View Full Version : favilla info

05-11-2010, 02:51 AM
I was given this beautiful soprano uke by an elderly lady it belonged to her husband. I believe it is from the 20's, I can't find any pics of one like it, its the same blue and has the same flower pattern as the blue teardrop but with a traditional body. Any info about this uke would be greatly appreciated. It has the Favilla crest on the head so it is for sure it is a Favilla its just that I can find no pics of another like it.


05-11-2010, 09:51 AM
I have no idea what it is, but I think I'm in love with it!
It's GORGEOUS... to me, anyway...

05-11-2010, 11:46 AM
You probably already found this site http://www.catfish1952.com/favilla.html. I love Google! Yes, that teardrop one is similar. What a sweet uke! Very nice. I love the price... 25 cents!

05-11-2010, 12:04 PM
It has the Favilla crest on the head its just that I can find no pics of any other like it.

05-12-2010, 04:37 PM
That is a fantastic instrument, and it looks to be in very good shape! Treasure it. Favillas are very well made and have great tone. Their quality is often compared with Martin, but at a fraction of the price. You have been very lucky! If you ever decide to sell you will have no trouble finding a buyer, but I recommend you keep it, love it, and play beautiful music on it. Welcome to the friendly circle of Favilla owners! There is a lot of happiness stored up in that little instrument. Cradle it in your arms and let it out.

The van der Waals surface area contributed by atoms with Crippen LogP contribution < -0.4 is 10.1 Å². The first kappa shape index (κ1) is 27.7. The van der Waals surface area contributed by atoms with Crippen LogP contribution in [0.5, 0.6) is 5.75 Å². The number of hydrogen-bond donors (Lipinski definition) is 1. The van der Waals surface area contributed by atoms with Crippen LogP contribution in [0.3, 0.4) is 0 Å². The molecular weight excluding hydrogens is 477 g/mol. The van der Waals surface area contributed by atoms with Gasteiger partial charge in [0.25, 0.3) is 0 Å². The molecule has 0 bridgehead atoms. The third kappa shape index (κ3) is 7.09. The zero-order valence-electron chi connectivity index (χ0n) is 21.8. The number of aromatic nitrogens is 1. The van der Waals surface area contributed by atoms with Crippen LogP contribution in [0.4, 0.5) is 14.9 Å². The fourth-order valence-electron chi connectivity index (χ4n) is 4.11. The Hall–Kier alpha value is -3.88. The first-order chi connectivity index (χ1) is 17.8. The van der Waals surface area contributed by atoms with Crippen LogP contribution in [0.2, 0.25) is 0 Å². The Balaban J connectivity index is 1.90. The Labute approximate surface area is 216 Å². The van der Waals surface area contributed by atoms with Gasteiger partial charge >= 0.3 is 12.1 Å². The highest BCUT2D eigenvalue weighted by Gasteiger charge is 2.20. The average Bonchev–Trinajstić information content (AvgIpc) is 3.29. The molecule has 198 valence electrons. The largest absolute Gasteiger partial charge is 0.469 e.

05-12-2010, 07:44 PM
I have a Favilla Soprano and I LOVE it. I have seen the model of your uke pop up on eBay from time to time. You should play and enjoy it. Mine is very much comparable to my vintage Martin and has a warmer, fuller tone. What a great find for you! Invest in a good hard case so you can take it places and enjoy it!

05-13-2010, 12:45 AM
Glad to see Favillas gaining ground on this forum. Saw a Favilla baritone last week...

05-13-2010, 06:23 AM
Got an email from Thomas Favilla said this uke was built from around 1930 til 1955 my guess would be this is an earlier one because the lesson book I got with it is dated 1927. He said these were mainly produced around Easter and Christmas for gifts. Thanks for all the input just thought I would update this post.